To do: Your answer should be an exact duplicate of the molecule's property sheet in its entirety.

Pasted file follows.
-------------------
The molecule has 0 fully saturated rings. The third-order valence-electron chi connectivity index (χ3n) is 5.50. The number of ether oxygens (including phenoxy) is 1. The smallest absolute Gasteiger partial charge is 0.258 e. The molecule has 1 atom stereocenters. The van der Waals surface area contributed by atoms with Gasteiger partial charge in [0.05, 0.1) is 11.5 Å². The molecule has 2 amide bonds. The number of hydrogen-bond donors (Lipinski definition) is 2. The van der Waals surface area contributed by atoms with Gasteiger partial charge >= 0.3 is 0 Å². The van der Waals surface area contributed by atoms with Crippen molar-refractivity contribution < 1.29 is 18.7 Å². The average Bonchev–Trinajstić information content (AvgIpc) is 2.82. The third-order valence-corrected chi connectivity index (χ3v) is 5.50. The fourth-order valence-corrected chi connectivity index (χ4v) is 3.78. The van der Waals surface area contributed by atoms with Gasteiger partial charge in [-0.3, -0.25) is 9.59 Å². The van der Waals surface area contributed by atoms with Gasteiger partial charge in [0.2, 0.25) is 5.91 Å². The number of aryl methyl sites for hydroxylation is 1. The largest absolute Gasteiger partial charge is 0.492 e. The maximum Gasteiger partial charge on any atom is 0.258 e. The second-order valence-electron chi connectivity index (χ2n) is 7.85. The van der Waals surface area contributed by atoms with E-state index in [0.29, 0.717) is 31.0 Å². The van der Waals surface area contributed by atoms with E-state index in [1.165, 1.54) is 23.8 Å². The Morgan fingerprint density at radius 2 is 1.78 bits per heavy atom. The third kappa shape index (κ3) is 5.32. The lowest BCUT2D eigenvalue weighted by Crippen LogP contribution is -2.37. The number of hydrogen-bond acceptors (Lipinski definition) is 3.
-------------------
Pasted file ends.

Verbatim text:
The molecule has 0 fully saturated rings. The third-order valence-electron chi connectivity index (χ3n) is 5.50. The number of ether oxygens (including phenoxy) is 1. The smallest absolute Gasteiger partial charge is 0.258 e. The molecule has 1 atom stereocenters. The van der Waals surface area contributed by atoms with Gasteiger partial charge in [0.05, 0.1) is 11.5 Å². The molecule has 2 amide bonds. The number of hydrogen-bond donors (Lipinski definition) is 2. The van der Waals surface area contributed by atoms with Gasteiger partial charge >= 0.3 is 0 Å². The van der Waals surface area contributed by atoms with Crippen molar-refractivity contribution < 1.29 is 18.7 Å². The average Bonchev–Trinajstić information content (AvgIpc) is 2.82. The third-order valence-corrected chi connectivity index (χ3v) is 5.50. The fourth-order valence-corrected chi connectivity index (χ4v) is 3.78. The van der Waals surface area contributed by atoms with Gasteiger partial charge in [-0.3, -0.25) is 9.59 Å². The van der Waals surface area contributed by atoms with Gasteiger partial charge in [0.2, 0.25) is 5.91 Å². The number of aryl methyl sites for hydroxylation is 1. The largest absolute Gasteiger partial charge is 0.492 e. The maximum Gasteiger partial charge on any atom is 0.258 e. The second-order valence-electron chi connectivity index (χ2n) is 7.85. The van der Waals surface area contributed by atoms with E-state index in [0.29, 0.717) is 31.0 Å². The van der Waals surface area contributed by atoms with E-state index in [1.165, 1.54) is 23.8 Å². The Morgan fingerprint density at radius 2 is 1.78 bits per heavy atom. The third kappa shape index (κ3) is 5.32. The lowest BCUT2D eigenvalue weighted by Crippen LogP contribution is -2.37. The number of hydrogen-bond acceptors (Lipinski definition) is 3.